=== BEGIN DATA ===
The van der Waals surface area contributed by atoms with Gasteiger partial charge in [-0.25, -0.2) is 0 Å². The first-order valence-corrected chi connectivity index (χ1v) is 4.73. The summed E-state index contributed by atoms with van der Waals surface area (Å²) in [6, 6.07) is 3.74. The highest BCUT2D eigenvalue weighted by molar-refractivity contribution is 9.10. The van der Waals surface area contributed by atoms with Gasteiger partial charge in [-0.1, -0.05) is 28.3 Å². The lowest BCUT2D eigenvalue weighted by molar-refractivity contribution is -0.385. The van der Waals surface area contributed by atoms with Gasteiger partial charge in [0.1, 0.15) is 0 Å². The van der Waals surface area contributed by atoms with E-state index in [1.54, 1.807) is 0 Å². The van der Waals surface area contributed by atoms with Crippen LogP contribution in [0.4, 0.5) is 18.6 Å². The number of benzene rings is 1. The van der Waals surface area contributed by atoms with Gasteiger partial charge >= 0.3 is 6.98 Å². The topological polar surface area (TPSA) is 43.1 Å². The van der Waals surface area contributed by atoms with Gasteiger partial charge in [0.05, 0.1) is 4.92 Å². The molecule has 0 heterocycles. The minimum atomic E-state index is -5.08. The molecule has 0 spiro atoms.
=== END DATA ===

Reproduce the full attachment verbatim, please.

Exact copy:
The van der Waals surface area contributed by atoms with Gasteiger partial charge in [-0.25, -0.2) is 0 Å². The first-order valence-corrected chi connectivity index (χ1v) is 4.73. The summed E-state index contributed by atoms with van der Waals surface area (Å²) in [6, 6.07) is 3.74. The highest BCUT2D eigenvalue weighted by molar-refractivity contribution is 9.10. The van der Waals surface area contributed by atoms with Gasteiger partial charge in [-0.1, -0.05) is 28.3 Å². The lowest BCUT2D eigenvalue weighted by molar-refractivity contribution is -0.385. The van der Waals surface area contributed by atoms with Gasteiger partial charge in [0.1, 0.15) is 0 Å². The van der Waals surface area contributed by atoms with E-state index in [1.54, 1.807) is 0 Å². The van der Waals surface area contributed by atoms with Crippen LogP contribution in [0.4, 0.5) is 18.6 Å². The number of benzene rings is 1. The van der Waals surface area contributed by atoms with Gasteiger partial charge >= 0.3 is 6.98 Å². The topological polar surface area (TPSA) is 43.1 Å². The van der Waals surface area contributed by atoms with Gasteiger partial charge in [0.05, 0.1) is 4.92 Å². The molecule has 0 heterocycles. The minimum atomic E-state index is -5.08. The molecule has 0 spiro atoms.